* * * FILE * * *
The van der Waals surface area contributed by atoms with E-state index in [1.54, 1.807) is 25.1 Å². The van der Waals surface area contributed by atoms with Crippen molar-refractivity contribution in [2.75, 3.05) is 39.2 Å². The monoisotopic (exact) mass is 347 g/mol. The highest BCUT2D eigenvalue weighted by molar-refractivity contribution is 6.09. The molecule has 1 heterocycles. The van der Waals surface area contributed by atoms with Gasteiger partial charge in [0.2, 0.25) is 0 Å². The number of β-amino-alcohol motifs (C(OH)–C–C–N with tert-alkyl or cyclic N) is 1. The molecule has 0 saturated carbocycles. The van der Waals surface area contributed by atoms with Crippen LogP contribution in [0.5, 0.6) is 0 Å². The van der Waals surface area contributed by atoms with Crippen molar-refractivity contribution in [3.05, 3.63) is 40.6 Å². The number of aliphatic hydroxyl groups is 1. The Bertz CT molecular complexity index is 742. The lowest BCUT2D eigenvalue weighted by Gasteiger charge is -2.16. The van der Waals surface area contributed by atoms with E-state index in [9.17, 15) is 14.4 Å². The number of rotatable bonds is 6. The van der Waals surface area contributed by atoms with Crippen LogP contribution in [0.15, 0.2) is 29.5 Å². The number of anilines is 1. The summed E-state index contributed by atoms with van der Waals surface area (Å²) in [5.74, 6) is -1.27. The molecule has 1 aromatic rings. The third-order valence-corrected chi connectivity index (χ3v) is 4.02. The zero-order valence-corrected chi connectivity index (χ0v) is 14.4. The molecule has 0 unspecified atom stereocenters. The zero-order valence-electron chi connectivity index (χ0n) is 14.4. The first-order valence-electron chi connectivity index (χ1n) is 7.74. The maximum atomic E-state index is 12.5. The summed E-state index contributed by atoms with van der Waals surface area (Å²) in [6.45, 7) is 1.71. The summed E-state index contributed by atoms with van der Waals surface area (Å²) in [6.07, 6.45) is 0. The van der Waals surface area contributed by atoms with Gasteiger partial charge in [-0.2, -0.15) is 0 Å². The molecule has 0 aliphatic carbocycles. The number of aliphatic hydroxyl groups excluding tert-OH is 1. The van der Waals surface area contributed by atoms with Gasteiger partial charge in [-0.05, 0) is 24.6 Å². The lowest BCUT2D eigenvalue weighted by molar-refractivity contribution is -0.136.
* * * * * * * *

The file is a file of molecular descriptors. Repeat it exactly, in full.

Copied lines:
The van der Waals surface area contributed by atoms with E-state index in [1.54, 1.807) is 25.1 Å². The van der Waals surface area contributed by atoms with Crippen molar-refractivity contribution in [2.75, 3.05) is 39.2 Å². The monoisotopic (exact) mass is 347 g/mol. The highest BCUT2D eigenvalue weighted by molar-refractivity contribution is 6.09. The molecule has 1 heterocycles. The van der Waals surface area contributed by atoms with Gasteiger partial charge in [0.2, 0.25) is 0 Å². The number of β-amino-alcohol motifs (C(OH)–C–C–N with tert-alkyl or cyclic N) is 1. The molecule has 0 saturated carbocycles. The van der Waals surface area contributed by atoms with Crippen LogP contribution in [0.5, 0.6) is 0 Å². The van der Waals surface area contributed by atoms with Crippen molar-refractivity contribution in [3.05, 3.63) is 40.6 Å². The number of aliphatic hydroxyl groups is 1. The Bertz CT molecular complexity index is 742. The lowest BCUT2D eigenvalue weighted by Gasteiger charge is -2.16. The van der Waals surface area contributed by atoms with E-state index in [9.17, 15) is 14.4 Å². The number of rotatable bonds is 6. The van der Waals surface area contributed by atoms with Crippen LogP contribution in [0.15, 0.2) is 29.5 Å². The number of anilines is 1. The summed E-state index contributed by atoms with van der Waals surface area (Å²) in [5.74, 6) is -1.27. The molecule has 1 aromatic rings. The third-order valence-corrected chi connectivity index (χ3v) is 4.02. The zero-order valence-corrected chi connectivity index (χ0v) is 14.4. The molecule has 0 unspecified atom stereocenters. The zero-order valence-electron chi connectivity index (χ0n) is 14.4. The first-order valence-electron chi connectivity index (χ1n) is 7.74. The maximum atomic E-state index is 12.5. The summed E-state index contributed by atoms with van der Waals surface area (Å²) in [6.45, 7) is 1.71. The summed E-state index contributed by atoms with van der Waals surface area (Å²) in [6.07, 6.45) is 0. The van der Waals surface area contributed by atoms with Gasteiger partial charge in [-0.2, -0.15) is 0 Å². The molecule has 0 aliphatic carbocycles. The number of aliphatic hydroxyl groups excluding tert-OH is 1. The van der Waals surface area contributed by atoms with Gasteiger partial charge in [-0.05, 0) is 24.6 Å². The lowest BCUT2D eigenvalue weighted by molar-refractivity contribution is -0.136.